Here's a topic I brought forward because of some new ideas I developed that I wanted to share with everyone. As you probably know, Oscillating Multi-Tools are not the most common thing in a woodworker's shop but will find most carpenters and home reno people who have found this little tool indispensable.
Watch it on Youtube: https://youtu.be/vd7qx0BBDFQ
Well, now you can use it for a variety of things in workshops too ... especially if you have or are thinking about a CNC machine ...
There are a variety of cutting and sanding blades available for these tools and the cutting blade are essentially in 2 types but many different sizes and shapes. The 2 types are Hardened Steel blades for wood and for wood and metal, or you can purchase Carbide tipped blades which (cost more) are for metal and last MUCH longer than the steel blades.
The good news is, you can sharpen the steel blades pretty easily with a small, fine-tooth 3-sided file.
All you need to do is to clamp your blade in a solid vice with the teeth exposed and in a position where you can easily file down the teeth.
Most files only work in ONE direction, that is cut in one direction. Any of you who have sharpened chainsaw teeth will know what I mean. When you use a file the cutting action is on the "push" (with many files if you try to sharpen on the pull, you can actually damage the teeth on the file so that they will not cut).
Depending on how dull your blade is, 1, 2, or 3 passes in each gullet (that is the depression between each tooth) or more if needed and you should easily sharpen any hardened steel blade. It will take a while, but it can be done and you don't have to be as precise as sharpening chainsaw teeth.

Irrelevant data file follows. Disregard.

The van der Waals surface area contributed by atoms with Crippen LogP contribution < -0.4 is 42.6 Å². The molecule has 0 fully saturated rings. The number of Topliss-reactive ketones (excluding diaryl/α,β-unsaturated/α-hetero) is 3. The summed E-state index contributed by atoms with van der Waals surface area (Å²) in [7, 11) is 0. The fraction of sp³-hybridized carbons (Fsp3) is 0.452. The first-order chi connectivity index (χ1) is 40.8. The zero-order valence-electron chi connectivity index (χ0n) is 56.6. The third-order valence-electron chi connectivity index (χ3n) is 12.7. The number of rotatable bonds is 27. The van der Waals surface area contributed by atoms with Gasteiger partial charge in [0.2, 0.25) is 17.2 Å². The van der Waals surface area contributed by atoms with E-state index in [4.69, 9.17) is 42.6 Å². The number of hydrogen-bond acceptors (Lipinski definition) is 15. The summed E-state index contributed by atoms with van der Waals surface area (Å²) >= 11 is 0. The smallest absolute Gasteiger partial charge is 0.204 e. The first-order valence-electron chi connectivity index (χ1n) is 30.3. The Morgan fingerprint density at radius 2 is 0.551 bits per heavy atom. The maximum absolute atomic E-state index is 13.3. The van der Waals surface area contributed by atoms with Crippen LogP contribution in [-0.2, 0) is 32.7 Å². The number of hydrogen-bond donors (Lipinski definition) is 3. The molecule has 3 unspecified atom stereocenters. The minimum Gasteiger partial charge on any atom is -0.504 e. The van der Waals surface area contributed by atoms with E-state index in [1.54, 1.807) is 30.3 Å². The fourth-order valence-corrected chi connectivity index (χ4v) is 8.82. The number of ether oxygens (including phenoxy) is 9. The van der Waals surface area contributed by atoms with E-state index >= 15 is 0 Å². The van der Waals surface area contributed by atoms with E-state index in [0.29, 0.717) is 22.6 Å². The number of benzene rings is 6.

One of the accessories that often comes with an Oscillating tool is a 3-sided sanding foot. And of course, you can purchase hook and loop 3 sided sanding pads for these, but you can also cut your own. I recently tried some of the new 3M Xtract sanding screen material, cut my own, and attached it to my sanding pad it sands quickly and, as with almost no dust.
One of the reasons I purchased my Oscillating tools was to repair some door trim that I wanted to keep, but that someone had driven railway spikes into to fasten them to the studs behind. I could not pry off the trim without damage and it was a special trim I did not how or where I could replace it. The Multitool made quick work of the screws and I learned quickly that a thin strip of veneer saved me from damaging the walls during the process. I have used this same method of a variety of woodwork shop items since then, it can be used in a variety of places and always without marring the finish.
On a recent project I needed to do some inside sanding of some holes, I came up with this idea to make my own sander using hook and look material and wrap it around a partially cut dowel that was glued on using Starbond Medium Flex glue and it worked like a charm.
Here is another job I use my Oscillating tool for. Making precise cuts is easy if you can ride the blade along a flat surface so that the blade cannot bounce up and down. This little trick works amazingly well and I use it on picture frames where I need to enlarge the rabbet where the glass needs to go but is the glass is slightly oversized.
Whoever named these Oscillating tools as Multi-Tools, had the right idea .. amazing the number of things that can be done with them sometimes with attachments and sometimes with shop-made modifications ...
Copyright Colin Knecht